Letter of Marque
A Letter of Marque is a government license authorizing a person (known as a privateer) to attack and capture enemy vessels and bring them before admiralty courts for condemnation and sale. Letters of marque are only ever offered during times of war.
In general, these letters are authorized by governors of Gardish colonies, authorizing the capture of Arcish or pirate ships. (They may also be issued by Lasani governors when Lasant is at war.) Attacking a ship, even an enemy ship, without such a letter is considered an act of piracy, and is punishable by death.
It should be noted that Arcland has never recognized letters of marque. Arcish governors hang captured privateers as pirates. (On occasion, governors instead ransom captured privateers in exchange for large sums of gold.) Letters of marque are not valid in the Old World – they are only used in the Bocan Islands.
A letter of marque specifies either a single individual, ship, or privateering company. In any case, a single letter represents the right to operate a single privateering ship; any captured ships are required to be brought back to port and sold at an admiralty court. A common practice for these courts is to offer less than the market value of a ship, but they will usually permit a company which has captured a superior vessel to keep it, and sell its old ship instead.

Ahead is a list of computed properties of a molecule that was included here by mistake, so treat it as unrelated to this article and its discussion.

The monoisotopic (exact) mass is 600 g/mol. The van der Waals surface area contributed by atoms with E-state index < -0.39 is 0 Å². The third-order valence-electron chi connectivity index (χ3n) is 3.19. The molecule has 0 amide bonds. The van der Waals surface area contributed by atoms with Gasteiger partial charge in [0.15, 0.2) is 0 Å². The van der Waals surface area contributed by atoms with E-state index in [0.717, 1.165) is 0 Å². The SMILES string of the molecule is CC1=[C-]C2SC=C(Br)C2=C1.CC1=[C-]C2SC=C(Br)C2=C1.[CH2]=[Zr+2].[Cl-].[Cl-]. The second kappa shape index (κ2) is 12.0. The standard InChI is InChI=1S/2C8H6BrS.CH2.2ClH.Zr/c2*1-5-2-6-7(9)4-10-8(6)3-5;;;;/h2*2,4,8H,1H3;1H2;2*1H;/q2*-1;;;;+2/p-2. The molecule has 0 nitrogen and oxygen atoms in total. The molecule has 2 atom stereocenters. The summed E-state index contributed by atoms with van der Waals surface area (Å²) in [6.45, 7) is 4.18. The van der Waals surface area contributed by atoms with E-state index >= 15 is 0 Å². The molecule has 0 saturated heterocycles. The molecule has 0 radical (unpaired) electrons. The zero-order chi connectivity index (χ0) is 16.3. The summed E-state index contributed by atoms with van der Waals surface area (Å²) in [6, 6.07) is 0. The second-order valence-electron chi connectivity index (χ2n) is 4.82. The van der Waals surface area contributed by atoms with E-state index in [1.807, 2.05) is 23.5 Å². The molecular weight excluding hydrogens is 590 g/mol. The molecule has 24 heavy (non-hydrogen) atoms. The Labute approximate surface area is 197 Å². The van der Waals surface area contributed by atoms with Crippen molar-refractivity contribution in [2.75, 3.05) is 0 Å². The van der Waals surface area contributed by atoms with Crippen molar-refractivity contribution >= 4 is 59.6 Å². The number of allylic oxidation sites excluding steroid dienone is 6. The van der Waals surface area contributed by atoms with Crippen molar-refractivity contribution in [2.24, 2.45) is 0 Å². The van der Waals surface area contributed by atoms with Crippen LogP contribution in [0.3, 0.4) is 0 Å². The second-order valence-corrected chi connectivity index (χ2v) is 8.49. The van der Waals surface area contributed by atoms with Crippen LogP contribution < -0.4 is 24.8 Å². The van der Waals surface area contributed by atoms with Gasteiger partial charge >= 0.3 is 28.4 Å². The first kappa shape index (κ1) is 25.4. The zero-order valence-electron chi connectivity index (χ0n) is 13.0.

Bearers of a letter of marque can still be prosecuted in their home countries if they should attack a non-enemy vessel. But a common practice for privateers who cannot find enough prey is to attack friendly shipping, and then later claim to have seen an enemy flag flying from its mast. When it proven, this practice is almost always punished by death – but it is very hard to prove.
The Imperial Commission (or Royal Commission in Lasant) is similar to a letter of marque, except that it authorizes a privateering company to maintain and operate a number of ships simultaneously. Usually, a limit is imposed between 5 and 10 vessels. Unlike the letter of marque, colonial governors are not empowered to grant these commissions. Only a high admiral in the Old World has that authority.
Imperial Commissions are handed out very sparsely, and only to groups which have proven their ability and loyalty. The understanding is that privateers under Commission are more independent, and consequently at greater risk of infighting or becoming pirates.